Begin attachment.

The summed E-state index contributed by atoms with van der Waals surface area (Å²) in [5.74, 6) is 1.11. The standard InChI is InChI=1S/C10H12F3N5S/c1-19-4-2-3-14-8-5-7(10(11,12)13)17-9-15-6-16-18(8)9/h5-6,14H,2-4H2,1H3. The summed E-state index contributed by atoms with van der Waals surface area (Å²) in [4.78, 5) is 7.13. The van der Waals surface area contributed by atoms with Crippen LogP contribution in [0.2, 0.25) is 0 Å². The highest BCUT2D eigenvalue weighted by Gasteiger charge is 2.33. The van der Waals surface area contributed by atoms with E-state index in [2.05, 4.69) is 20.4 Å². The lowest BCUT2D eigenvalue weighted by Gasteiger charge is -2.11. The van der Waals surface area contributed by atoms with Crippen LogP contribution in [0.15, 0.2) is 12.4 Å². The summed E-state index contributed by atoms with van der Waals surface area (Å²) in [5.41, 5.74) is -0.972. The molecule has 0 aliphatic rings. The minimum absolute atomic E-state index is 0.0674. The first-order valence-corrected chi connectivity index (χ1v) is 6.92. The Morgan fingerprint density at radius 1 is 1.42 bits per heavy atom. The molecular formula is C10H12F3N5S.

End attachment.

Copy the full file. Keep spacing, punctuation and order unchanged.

The summed E-state index contributed by atoms with van der Waals surface area (Å²) in [5.74, 6) is 1.11. The standard InChI is InChI=1S/C10H12F3N5S/c1-19-4-2-3-14-8-5-7(10(11,12)13)17-9-15-6-16-18(8)9/h5-6,14H,2-4H2,1H3. The summed E-state index contributed by atoms with van der Waals surface area (Å²) in [4.78, 5) is 7.13. The van der Waals surface area contributed by atoms with Crippen LogP contribution in [0.2, 0.25) is 0 Å². The highest BCUT2D eigenvalue weighted by Gasteiger charge is 2.33. The van der Waals surface area contributed by atoms with E-state index in [2.05, 4.69) is 20.4 Å². The lowest BCUT2D eigenvalue weighted by Gasteiger charge is -2.11. The van der Waals surface area contributed by atoms with Crippen LogP contribution in [0.15, 0.2) is 12.4 Å². The summed E-state index contributed by atoms with van der Waals surface area (Å²) in [5.41, 5.74) is -0.972. The molecule has 0 aliphatic rings. The minimum absolute atomic E-state index is 0.0674. The first-order valence-corrected chi connectivity index (χ1v) is 6.92. The Morgan fingerprint density at radius 1 is 1.42 bits per heavy atom. The molecular formula is C10H12F3N5S.